After Musk, the next CEO on what I’ll call the New Accounting list is Alexander Karp, CEO of Palantir Technologies, with nearly $1.1 billion. But take that gaudy number with many grains of salt.

A footnote in the Palantir compensation disclosure made me laugh, which was noteworthy because these compensation disclosures usually make me frown.

Referring to Karp’s apparently gargantuan payday, it said: “The term ‘compensation actually paid’ or ‘CAP’ does not reflect the amount of compensation actually paid, earned or received by him during the applicable year.”

In reality, Palantir said, the numbers reported for Karp and a handful of other Palantir executives “are driven primarily by changes in our stock price,” which rose more than 100% in 2023, producing big gains for shareholders and so, “following SEC disclosure rules, the fiscal year 2023 CAP disclosed below has increased.” But 2022 was a miserable one for the whole stock market. Palantir shares fell sharply, as did the value of Karp’s compensation, using the New Accounting approach. For 2022, the company said, he lost more than $1.7 billion.

These staggering, fluctuating sums would be perplexing in isolation. Still, they serve a purpose, I think. Big changes in this measure are a sign that a CEO received enormous compensation packages involving company stock in the past. For example, the Times reported that for 2020, Karp received $1.1 billion in Traditional Pay, the most for any CEO that year.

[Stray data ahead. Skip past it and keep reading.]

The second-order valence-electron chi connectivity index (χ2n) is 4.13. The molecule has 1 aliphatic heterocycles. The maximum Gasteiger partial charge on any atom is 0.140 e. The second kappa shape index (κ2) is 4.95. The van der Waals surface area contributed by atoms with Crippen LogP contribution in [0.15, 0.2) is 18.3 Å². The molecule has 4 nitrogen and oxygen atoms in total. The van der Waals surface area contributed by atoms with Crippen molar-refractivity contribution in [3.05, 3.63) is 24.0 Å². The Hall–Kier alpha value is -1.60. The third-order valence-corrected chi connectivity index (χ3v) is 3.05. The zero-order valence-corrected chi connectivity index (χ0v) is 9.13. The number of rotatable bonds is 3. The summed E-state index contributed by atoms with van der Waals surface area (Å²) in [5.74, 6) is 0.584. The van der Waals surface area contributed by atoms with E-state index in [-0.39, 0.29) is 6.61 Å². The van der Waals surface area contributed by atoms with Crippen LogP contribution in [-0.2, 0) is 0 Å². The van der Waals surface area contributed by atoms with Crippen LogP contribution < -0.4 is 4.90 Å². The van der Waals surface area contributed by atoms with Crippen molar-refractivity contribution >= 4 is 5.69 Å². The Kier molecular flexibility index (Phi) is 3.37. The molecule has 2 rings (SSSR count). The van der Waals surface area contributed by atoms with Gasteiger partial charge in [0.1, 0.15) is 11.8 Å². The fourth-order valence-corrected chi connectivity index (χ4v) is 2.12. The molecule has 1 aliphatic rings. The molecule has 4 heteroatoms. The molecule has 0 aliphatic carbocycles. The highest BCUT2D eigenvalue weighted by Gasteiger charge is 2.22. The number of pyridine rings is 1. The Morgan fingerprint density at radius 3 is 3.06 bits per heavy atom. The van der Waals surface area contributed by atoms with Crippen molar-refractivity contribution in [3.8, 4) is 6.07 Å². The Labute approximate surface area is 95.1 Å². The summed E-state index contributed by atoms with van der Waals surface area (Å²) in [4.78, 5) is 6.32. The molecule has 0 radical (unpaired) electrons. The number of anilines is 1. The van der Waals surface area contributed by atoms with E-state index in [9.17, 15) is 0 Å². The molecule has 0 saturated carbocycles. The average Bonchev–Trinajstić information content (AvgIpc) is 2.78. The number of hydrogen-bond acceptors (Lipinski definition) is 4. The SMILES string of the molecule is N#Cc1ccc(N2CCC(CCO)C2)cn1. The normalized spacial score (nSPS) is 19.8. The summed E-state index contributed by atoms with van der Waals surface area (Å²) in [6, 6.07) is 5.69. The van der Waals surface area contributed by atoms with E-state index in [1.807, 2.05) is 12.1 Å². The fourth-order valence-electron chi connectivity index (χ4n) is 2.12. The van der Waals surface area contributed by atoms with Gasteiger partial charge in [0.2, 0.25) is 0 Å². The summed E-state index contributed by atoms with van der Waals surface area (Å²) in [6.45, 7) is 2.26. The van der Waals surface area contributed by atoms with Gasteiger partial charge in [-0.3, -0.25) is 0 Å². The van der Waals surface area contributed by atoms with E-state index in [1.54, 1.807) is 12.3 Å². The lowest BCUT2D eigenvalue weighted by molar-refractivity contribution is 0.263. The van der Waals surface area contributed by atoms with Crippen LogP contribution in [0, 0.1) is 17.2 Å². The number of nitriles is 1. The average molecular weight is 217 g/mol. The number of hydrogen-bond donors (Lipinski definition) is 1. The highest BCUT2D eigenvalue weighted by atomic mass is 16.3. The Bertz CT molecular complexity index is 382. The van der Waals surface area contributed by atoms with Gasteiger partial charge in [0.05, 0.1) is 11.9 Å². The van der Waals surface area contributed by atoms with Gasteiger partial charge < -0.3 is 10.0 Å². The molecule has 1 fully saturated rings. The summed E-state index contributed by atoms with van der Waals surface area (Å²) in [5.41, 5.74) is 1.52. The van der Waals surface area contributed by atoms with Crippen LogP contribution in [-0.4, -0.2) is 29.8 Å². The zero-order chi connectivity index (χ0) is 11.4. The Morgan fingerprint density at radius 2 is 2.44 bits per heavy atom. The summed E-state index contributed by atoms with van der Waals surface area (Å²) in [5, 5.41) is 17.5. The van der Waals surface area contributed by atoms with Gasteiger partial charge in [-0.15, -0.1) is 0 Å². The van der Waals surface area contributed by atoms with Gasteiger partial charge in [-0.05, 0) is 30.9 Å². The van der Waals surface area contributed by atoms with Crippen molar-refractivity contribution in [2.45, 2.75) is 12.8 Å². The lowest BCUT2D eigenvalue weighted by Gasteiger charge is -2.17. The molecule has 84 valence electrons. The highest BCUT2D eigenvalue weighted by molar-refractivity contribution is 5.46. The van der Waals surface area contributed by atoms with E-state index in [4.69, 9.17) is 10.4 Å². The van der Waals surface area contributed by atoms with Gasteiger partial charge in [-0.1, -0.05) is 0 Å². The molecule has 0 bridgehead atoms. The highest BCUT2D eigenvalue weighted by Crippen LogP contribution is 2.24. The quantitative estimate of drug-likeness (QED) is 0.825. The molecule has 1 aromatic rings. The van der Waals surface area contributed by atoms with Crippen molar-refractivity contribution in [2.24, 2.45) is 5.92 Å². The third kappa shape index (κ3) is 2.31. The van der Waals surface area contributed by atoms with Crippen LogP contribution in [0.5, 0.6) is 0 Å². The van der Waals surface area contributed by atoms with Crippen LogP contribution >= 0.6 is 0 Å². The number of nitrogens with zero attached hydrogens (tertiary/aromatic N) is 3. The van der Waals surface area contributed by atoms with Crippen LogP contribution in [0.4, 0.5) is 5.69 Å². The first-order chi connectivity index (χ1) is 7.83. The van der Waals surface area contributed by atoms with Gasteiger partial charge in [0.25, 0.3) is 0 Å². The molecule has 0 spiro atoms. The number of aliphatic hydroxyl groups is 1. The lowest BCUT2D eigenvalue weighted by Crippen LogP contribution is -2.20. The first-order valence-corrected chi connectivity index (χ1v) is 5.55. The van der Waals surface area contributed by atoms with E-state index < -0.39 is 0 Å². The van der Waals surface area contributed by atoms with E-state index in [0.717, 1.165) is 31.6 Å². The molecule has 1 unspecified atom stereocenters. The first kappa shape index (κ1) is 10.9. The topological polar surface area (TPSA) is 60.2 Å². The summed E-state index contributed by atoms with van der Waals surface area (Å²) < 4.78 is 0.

Similarly, Broadcom reported that in 2023, Tan’s compensation with the New Accounting was $767,654,487, almost five times his already rich compensation on the Traditional Pay list. That happened because the share price rose and Tan, CEO of his company since 2006, had amassed a great deal of stock, options and the like.

In an interview, Roy Saliba, managing director at ISS-Corporate, a provider of data and analytics to corporations, said, “The compensation actually paid numbers really get amplified for executives who have been at a firm for a long time and have accumulated holdings for a number of years.”

For investors untroubled by income inequality and its social consequences, it might be fine for CEOs to make expanding fortunes as long as stock prices rise. And prices have risen for the overall market since 2010.